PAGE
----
Fighting Malaria with Machine Learning | Towards AI
Using Transfer Learning to Detect Malaria Diseases
Helping the world to fight malaria using deep learning and transfer learning with TFHub
Malaria is still one of the most common infectious diseases to-date, and global challenge to tackle with. It is caused by a parasite that is transmitted through the bite of infected female Anopheles mosquitoes. The parasite that causes malaria is a microscopic, single-celled organism called ‘Plasmodium’.
- In 2017, there were an estimated 219 million cases of malaria in 87 countries, with 435,000 deaths.¹
- In 2017, the African Region was home to 92% of malaria cases and 93% of deaths.¹
- Malaria is most commonly found in the tropical and sub-tropical areas of Africa, South America, and Asia.
- Despite its fatality, it can be cured if detected early. However, the way to diagnose malaria accurately is by taking a drop of blood, smearing it on a slide and then examining it under a microscope to look for malaria parasites inside the red blood cells.
The healthcare industry starts to turn to use machine learning and train the image classification model to help to reduce the burden of microscopists in resource-constrained regions and improving diagnostic accuracy.
I will use a pre-trained model component in TensorFlow Hub to demonstrate how we can use it for other problems, hence malaria. The article will follow the general machine learning workflow:
- Examine and understand the data by visualizing those microscope pictures
- Build the data pipeline to the model
- Compose the model
- Train the model
- Model evaluation
The data set and explanation can be found here².
The slide images of red blood cells are provided and encrypted in a
zip file. We should confirm how many images are given and what extensions are being provided.
Once we have removed unnecessary files from the list (other files which are not images). Then let’s observe the sample images from each class.
One note from plotting these sample images, we can see that the images are not equal in size and this needs fixing before feeding onto the model.
Human is good at looking and finding the patterns in the image, we can notice the infected red blood cell images have the purple dense color, which indicates the malaria infection.
Normally, when we are working with a dataset, we would load those data into the memory (i.e.
pandas data frame or
numpy array). However, when we are working with other unstructured data or large amounts of data, we cannot fit all images into the memory (maybe we can but it will cost significantly).
In this article, I will demonstrate the use of the flow_from_directory() method from the ImageDataGenerator class to feed the training image to the model.
So now we need to restructure the folders from what we currently have, below image demonstrates the thought process on this.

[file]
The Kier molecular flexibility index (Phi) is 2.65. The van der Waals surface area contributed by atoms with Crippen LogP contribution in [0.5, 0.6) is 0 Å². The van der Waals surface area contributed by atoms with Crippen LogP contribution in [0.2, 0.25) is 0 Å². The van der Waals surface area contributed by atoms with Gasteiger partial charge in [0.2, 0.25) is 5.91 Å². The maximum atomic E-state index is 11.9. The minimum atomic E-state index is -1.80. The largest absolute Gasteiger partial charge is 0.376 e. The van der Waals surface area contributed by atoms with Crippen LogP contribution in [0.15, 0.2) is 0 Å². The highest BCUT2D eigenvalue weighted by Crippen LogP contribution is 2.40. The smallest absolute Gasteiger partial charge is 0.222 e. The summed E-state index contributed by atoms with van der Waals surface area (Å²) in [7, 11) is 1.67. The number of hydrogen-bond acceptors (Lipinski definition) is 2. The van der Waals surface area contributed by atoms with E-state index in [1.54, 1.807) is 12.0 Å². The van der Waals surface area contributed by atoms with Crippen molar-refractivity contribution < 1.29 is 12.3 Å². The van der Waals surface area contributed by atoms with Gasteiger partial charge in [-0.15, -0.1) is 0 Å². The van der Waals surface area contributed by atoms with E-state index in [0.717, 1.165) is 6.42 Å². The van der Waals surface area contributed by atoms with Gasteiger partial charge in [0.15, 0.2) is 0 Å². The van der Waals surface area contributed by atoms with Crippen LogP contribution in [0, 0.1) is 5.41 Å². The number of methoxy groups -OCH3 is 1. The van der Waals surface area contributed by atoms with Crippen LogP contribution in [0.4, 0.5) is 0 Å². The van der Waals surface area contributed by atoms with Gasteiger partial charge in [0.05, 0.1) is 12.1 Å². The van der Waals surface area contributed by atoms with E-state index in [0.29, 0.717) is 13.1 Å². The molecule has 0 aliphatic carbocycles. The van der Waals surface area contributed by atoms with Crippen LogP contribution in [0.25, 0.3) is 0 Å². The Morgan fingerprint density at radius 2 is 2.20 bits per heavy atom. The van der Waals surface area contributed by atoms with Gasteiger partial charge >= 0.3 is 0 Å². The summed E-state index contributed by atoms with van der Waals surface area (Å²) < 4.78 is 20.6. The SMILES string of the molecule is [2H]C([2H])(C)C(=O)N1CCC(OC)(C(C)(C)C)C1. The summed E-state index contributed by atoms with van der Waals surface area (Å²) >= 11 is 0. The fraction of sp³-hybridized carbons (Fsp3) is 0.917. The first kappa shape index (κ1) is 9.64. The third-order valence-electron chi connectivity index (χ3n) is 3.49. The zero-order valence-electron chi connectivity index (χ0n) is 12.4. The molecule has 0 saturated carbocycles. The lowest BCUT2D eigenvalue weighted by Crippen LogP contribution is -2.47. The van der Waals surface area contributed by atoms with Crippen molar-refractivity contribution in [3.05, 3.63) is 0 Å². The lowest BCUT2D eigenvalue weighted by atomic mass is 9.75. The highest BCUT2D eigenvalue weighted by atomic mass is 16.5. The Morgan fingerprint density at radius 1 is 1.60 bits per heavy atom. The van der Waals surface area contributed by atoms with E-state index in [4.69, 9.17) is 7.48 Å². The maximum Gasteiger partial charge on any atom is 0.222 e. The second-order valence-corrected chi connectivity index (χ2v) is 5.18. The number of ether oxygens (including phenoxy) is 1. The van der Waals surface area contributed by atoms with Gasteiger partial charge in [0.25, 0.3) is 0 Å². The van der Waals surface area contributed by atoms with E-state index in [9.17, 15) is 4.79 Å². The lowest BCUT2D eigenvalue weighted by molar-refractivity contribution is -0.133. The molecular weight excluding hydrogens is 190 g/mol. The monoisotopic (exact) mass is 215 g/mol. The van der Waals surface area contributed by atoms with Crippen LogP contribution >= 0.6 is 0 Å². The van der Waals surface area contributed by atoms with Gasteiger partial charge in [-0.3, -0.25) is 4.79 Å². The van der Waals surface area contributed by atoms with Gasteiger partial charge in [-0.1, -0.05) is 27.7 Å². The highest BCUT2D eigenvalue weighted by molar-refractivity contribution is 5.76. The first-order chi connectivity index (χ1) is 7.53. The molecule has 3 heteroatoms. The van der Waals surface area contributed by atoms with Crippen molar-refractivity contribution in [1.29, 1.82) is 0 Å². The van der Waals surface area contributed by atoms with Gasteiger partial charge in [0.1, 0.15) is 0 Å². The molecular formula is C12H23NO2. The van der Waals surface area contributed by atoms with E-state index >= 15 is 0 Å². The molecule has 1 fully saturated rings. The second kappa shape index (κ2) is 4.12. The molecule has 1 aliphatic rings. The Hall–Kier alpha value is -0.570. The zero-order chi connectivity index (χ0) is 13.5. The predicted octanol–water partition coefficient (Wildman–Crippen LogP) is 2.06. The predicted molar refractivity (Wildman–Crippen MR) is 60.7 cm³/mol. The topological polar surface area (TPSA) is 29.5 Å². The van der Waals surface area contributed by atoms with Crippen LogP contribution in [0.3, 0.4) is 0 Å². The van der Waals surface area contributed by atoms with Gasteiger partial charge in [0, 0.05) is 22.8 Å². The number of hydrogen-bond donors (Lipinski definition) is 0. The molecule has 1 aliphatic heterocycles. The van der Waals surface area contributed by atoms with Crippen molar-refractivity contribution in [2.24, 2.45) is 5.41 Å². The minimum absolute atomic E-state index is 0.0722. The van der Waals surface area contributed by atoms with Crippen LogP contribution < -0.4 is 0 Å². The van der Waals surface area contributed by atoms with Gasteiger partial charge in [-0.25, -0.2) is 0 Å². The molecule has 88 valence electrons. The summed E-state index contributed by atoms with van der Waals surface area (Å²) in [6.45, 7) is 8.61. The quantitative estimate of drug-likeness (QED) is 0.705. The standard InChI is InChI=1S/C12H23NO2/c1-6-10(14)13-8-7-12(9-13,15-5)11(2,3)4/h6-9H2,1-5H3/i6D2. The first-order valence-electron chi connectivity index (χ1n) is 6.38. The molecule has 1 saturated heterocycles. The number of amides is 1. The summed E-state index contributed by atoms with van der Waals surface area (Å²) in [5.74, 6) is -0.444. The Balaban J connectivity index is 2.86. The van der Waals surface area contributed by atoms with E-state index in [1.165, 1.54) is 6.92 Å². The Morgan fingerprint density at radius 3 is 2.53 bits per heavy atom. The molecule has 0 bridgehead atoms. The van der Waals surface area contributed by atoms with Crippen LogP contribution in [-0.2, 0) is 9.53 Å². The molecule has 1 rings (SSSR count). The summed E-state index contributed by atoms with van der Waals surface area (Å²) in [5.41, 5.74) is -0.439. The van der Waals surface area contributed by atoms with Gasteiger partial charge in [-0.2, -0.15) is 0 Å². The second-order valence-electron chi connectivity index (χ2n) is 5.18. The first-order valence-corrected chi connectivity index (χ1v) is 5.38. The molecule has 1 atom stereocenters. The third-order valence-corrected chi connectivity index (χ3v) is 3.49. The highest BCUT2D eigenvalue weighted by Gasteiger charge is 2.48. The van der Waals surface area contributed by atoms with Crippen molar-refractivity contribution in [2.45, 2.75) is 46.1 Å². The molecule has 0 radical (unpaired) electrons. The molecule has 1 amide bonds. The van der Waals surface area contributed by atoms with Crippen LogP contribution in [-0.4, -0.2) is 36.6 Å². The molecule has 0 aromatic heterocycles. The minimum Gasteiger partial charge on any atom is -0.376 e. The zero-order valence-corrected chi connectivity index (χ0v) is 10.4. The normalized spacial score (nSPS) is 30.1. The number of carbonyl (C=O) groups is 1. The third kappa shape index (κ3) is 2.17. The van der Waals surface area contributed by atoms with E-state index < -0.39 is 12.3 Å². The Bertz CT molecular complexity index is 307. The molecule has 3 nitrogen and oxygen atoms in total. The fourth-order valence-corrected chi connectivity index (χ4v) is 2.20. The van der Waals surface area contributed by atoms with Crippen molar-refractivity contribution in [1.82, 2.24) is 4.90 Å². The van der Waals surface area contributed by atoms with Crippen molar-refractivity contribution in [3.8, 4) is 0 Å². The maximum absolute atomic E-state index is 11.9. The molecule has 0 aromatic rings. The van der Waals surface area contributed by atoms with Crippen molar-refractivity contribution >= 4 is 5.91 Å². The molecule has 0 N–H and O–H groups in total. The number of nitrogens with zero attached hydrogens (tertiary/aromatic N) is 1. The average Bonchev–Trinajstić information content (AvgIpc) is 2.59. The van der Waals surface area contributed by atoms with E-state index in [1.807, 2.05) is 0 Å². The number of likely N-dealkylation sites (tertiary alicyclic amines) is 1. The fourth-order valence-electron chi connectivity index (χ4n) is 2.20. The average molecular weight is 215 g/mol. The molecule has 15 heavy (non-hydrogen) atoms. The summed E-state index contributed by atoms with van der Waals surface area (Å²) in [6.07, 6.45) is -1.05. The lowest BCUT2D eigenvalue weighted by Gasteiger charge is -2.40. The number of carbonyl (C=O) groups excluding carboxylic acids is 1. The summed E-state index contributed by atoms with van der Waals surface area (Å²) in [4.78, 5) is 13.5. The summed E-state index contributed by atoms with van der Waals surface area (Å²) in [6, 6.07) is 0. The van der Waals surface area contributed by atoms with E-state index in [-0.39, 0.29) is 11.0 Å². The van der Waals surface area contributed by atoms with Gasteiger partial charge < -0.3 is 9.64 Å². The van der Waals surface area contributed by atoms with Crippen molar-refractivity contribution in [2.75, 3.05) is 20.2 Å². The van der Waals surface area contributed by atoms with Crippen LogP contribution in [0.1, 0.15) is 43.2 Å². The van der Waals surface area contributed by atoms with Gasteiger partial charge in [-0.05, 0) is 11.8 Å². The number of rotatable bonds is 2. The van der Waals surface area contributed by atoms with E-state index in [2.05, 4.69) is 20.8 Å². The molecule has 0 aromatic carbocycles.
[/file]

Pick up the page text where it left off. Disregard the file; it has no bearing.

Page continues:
We ultimately only scan for file names and labels associated with the images without loading the actual images onto memory.
Transfer Learning with TFHub
In this step, I will use the feature extractors MobileNet V2, which is available here.
We load the feature extractor from the TF Hub and get the expected image size. This will be used when we generate the data pipeline to feed the train, evaluation and test dataset from each folder.
Next, we can use flow_from_directory() method in ImageDataGenerator class.
- In the training data generator, I have applied some data augmentation like zoom, shift, and flip.
- All data generators will be scaled down to within [0, 1].
- We then resize the image for all data generators to fit the feature extractor module.
- The training and validation generator will be shuffled because we want to feed the images randomly.
We can then wrap the feature extractor with the classifier layer on top, specifically for our malaria classification task.
We can start training the network with our data set, in the callbacks, I have included some callback functions to fine-tune and stop the training if there’s no improvement.
Use the history to plot the progress and information during the training’s epochs.
Finally, we can use the model to predict the test data generator.
This simple transfer learning can achieve good performance across the metrics.
The AUC score: 0.9405, accuracy score: 0.9405, f1 score: 0.9413
What else can we improve?
Based on the existing MobileNet V2 model, we can unfreeze the weight and train several upper layers (not all). This will allow the upper layers, which are specialized in detecting specific patterns to fit into malaria images.
In this article, I have used the pre-trained feature extractor from TFHub to predict malaria from the slide image data. With this approach, it enables reusable machine learning modules and rapid data product development.
For the full code, please visit the following GitHub repository for a full notebook explanation: